The recruiting class of 2016 for the Oregon Ducks did not end as well as I would have liked. Expecting to crack the top 15 for the first time under coach Mark Helfrich was initially promising but, like the second half of the Alamo Bowl, slowly got away from the Ducks. Considering the two-quarter fallout and changes in key personnel, Oregon ended on a high note keeping within the top 30 nationally despite not signing a 5-star.
Let’s start off mentioning the changes since that bowl game we will not dwell on. Oregon lost offensive coordinator Scott Frost earlier but Erik Chinander followed Frost to UCF. “Chins” was clearly the top recruiter for the Ducks. Don Pellum was moved back to linebacker coach.
The two new replacements are David Yost as quarterbacks coach who developed a no-name at Washington State last year who broke records in passing. The new defensive coordinator is former Michigan head coach, Brady Hoke. Hoke plans to implement a 4-3 defensive scheme. These two new coaches helped keep most of the class intact in hopes to make some positive changes for the fall.
Helfrich signed 17 prep athletes, two graduate transfers and one junior college (JUCO) transfer to make up a very solid class that makes the top half of the conference ranking at No. 5. Of course, it all starts at quarterback. This was a need that was addressed and delivered.
Three new QB’s will compete in the fall with the current passers Travis Jonsen, Taylor Alie and Jeff Lockie. One is on campus already and appears to be the one to beat. Dakota Prukop is a graduate transfer from Montana State that will have one year of eligibility to play. Learning the playbook seven months earlier than Vernon Adams did last year will help the team tremendously by getting to know the receivers and timing with throws to much better athletes than those he threw to the last three years.
Two others will arrive in the fall for competition and conditioning. Justin Herbert is the local kid that has the height (6-foot-6) and can make most throws already. His high school offense has him passing and running the ball, prepping him for the Oregon offense.
The last is Oklahoma native and prior Nebraska commit, Terry Wilson. His athleticism has a high ceiling and potential to become a starter and take the team to a conference championship. His speedy running ability and nice touch with throws makes him a dangerous dual threat and the perfect tool for Yost to develop.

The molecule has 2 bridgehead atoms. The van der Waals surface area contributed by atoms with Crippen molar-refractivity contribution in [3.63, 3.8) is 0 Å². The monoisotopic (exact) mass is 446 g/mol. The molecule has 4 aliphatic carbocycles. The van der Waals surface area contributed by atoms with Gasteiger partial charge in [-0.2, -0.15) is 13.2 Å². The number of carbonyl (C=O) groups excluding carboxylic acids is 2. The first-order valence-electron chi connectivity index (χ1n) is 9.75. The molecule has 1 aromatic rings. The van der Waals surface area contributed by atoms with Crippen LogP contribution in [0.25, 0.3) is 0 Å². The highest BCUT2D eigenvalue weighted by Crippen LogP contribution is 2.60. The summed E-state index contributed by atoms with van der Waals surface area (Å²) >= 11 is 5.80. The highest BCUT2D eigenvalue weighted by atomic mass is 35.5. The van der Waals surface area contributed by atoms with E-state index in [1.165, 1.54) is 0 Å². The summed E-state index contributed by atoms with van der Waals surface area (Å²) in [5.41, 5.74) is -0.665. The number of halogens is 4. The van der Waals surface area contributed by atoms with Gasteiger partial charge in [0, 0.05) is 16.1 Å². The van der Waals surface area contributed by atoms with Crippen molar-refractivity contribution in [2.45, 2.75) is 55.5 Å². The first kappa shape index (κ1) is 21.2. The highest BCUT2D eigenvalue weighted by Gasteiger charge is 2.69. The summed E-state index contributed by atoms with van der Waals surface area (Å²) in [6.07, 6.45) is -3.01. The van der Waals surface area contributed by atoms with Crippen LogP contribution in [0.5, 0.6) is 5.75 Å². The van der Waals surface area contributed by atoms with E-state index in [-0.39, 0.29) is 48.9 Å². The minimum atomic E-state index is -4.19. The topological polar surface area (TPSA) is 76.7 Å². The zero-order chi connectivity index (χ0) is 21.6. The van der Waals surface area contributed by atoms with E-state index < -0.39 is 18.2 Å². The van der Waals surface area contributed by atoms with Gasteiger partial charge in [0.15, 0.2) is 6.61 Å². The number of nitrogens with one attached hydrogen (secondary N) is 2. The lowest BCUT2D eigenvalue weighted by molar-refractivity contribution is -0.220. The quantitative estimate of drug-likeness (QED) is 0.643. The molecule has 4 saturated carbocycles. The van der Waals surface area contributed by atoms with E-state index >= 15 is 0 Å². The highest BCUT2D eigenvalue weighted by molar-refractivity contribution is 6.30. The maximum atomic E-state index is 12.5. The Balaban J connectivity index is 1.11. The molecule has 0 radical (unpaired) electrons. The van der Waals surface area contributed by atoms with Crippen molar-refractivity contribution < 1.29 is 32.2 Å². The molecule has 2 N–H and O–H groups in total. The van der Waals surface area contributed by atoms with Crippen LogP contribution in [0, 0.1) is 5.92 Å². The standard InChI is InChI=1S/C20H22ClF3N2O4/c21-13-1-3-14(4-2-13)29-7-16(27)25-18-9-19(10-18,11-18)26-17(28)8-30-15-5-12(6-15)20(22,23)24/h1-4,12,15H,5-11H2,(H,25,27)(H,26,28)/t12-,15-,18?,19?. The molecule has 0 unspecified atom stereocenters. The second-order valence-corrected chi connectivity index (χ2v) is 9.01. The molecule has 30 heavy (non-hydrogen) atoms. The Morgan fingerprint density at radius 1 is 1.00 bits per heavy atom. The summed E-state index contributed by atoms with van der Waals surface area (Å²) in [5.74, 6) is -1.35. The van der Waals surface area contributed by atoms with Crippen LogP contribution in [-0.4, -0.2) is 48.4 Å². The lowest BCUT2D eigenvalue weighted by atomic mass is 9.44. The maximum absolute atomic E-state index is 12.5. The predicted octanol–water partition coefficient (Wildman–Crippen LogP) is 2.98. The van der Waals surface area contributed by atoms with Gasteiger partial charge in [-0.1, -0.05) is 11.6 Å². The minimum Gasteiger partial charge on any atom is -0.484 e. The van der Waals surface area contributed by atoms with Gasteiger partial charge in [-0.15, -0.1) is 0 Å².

Staying on offense, the staff signed four massive offensive linemen. Logan Bathke, Jacob Capra, Samuel Poutasi and the other graduate transfer, Zac Morgan, will help the depth on the O-line. Each were premiere linemen at their respective schools and know how to dominate at the line and finish, frequently with a pancake.
The coachable linemen will likely back up the large O-line class of 2015 or redshirt the first year but the year of development will reap major benefits. Although, Morgan will most likely slip into the two-deep rotation immediately with his experience at the University of Dayton.
The receiving corps will see three new faces. Oregon is loaded at receiver but was still able to hang on to the No. 1 target in Tennessee in Dillon Mitchell. This dynamic talent can catch anything over any shoulder on any foot. His senior year, Mitchell averaged what seemed like 5 touchdowns a game. This kid was born to play offense for the Ducks.
Two tight ends come in as needed backups to the veterans. From Bend, Oregon, Cameron McCormick recovers from a season ending injury but was a key leader in the offense that still took state without him.
Finally, the very athletic Tristen Wallace who played QB at his powerhouse high school, DeSoto in Texas. His size and speed put him as a large receiver but ultimately will bulk up to become a pass-catching tight end much like the potent and difficult to cover, Pharoah Brown.
I can see some packages dialed up just for the former Ohio State commit to take an end around a la Bralon Addison and make any throw downfield. His skill set will keep defensive coordinators up late sweating buckets with life-like nightmares. He will be difficult to keep off the field for a full year.
With the hire of Hoke, it was obvious he came in as someone who had studied the Oregon defense and knew what changes he would work on before the fall and who would make an impact in his new scheme. He visited the current committed targets first to analyze them and their strengths to determine who would work.
Hoke had less than a month before signing day, so it’s hard to tell which uncommitted targets had already made their decision to sign elsewhere. However, he had a list of his own interests and hand selected Wayne Kirby. A prior BYU commit who was excited to get an offer from Oregon despite being so late in the recruiting cycle. Kirby brings size and power to the middle of a 4-3 defensive line. For someone who is 6-foot-3 and what Hlefrich describes as, “a bagel short of 325” pounds, Kirby can flat out move. I’m anxious to watch this guy develop.
The only other D-lineman that signed is Bryson Young. This great pick-up is an aggressive edge rusher that has a knack for the ball and tackles very well. His quickness to the quarterback disrupts any attempt at a rhythm.
Many times Young is making a tackle from the far end of the field. His skill of taking proper angles for tackling only makes his speed more lethal against offenses. He is a total D-line package and will be welcomed by the veterans in the fall.